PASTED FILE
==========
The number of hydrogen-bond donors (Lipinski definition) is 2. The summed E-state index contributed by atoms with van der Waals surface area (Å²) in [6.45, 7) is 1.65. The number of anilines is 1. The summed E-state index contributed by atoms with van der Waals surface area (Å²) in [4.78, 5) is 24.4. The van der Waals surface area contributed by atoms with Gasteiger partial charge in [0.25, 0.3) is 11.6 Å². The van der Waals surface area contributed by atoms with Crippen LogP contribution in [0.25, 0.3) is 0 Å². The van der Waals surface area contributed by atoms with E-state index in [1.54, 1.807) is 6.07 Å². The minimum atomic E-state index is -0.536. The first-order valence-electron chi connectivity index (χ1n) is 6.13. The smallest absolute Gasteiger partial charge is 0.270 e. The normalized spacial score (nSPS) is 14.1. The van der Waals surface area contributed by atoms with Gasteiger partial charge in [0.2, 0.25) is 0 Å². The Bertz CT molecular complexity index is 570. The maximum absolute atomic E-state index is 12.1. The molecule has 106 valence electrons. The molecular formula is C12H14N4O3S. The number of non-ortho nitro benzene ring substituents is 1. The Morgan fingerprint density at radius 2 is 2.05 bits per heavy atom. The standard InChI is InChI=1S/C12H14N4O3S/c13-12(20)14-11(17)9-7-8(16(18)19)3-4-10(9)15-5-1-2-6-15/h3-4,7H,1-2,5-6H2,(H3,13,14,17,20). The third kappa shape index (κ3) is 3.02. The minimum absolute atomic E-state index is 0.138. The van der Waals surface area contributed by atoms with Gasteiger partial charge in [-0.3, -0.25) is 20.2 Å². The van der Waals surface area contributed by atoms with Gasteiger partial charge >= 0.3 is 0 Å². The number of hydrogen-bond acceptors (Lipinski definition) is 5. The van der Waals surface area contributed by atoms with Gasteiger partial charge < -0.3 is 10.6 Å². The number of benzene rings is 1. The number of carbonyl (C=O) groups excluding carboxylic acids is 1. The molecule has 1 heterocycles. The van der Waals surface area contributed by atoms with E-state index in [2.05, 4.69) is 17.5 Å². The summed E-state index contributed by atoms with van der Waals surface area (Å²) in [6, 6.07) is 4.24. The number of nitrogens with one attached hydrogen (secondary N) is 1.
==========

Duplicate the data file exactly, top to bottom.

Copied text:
The number of hydrogen-bond donors (Lipinski definition) is 2. The summed E-state index contributed by atoms with van der Waals surface area (Å²) in [6.45, 7) is 1.65. The number of anilines is 1. The summed E-state index contributed by atoms with van der Waals surface area (Å²) in [4.78, 5) is 24.4. The van der Waals surface area contributed by atoms with Gasteiger partial charge in [0.25, 0.3) is 11.6 Å². The van der Waals surface area contributed by atoms with Crippen LogP contribution in [0.25, 0.3) is 0 Å². The van der Waals surface area contributed by atoms with E-state index in [1.54, 1.807) is 6.07 Å². The minimum atomic E-state index is -0.536. The first-order valence-electron chi connectivity index (χ1n) is 6.13. The smallest absolute Gasteiger partial charge is 0.270 e. The normalized spacial score (nSPS) is 14.1. The van der Waals surface area contributed by atoms with Gasteiger partial charge in [0.2, 0.25) is 0 Å². The Bertz CT molecular complexity index is 570. The maximum absolute atomic E-state index is 12.1. The molecule has 106 valence electrons. The molecular formula is C12H14N4O3S. The number of non-ortho nitro benzene ring substituents is 1. The Morgan fingerprint density at radius 2 is 2.05 bits per heavy atom. The standard InChI is InChI=1S/C12H14N4O3S/c13-12(20)14-11(17)9-7-8(16(18)19)3-4-10(9)15-5-1-2-6-15/h3-4,7H,1-2,5-6H2,(H3,13,14,17,20). The third kappa shape index (κ3) is 3.02. The minimum absolute atomic E-state index is 0.138. The van der Waals surface area contributed by atoms with Gasteiger partial charge in [-0.3, -0.25) is 20.2 Å². The van der Waals surface area contributed by atoms with Gasteiger partial charge >= 0.3 is 0 Å². The number of hydrogen-bond acceptors (Lipinski definition) is 5. The van der Waals surface area contributed by atoms with Gasteiger partial charge < -0.3 is 10.6 Å². The number of benzene rings is 1. The number of carbonyl (C=O) groups excluding carboxylic acids is 1. The molecule has 1 heterocycles. The van der Waals surface area contributed by atoms with E-state index in [2.05, 4.69) is 17.5 Å². The summed E-state index contributed by atoms with van der Waals surface area (Å²) in [6, 6.07) is 4.24. The number of nitrogens with one attached hydrogen (secondary N) is 1.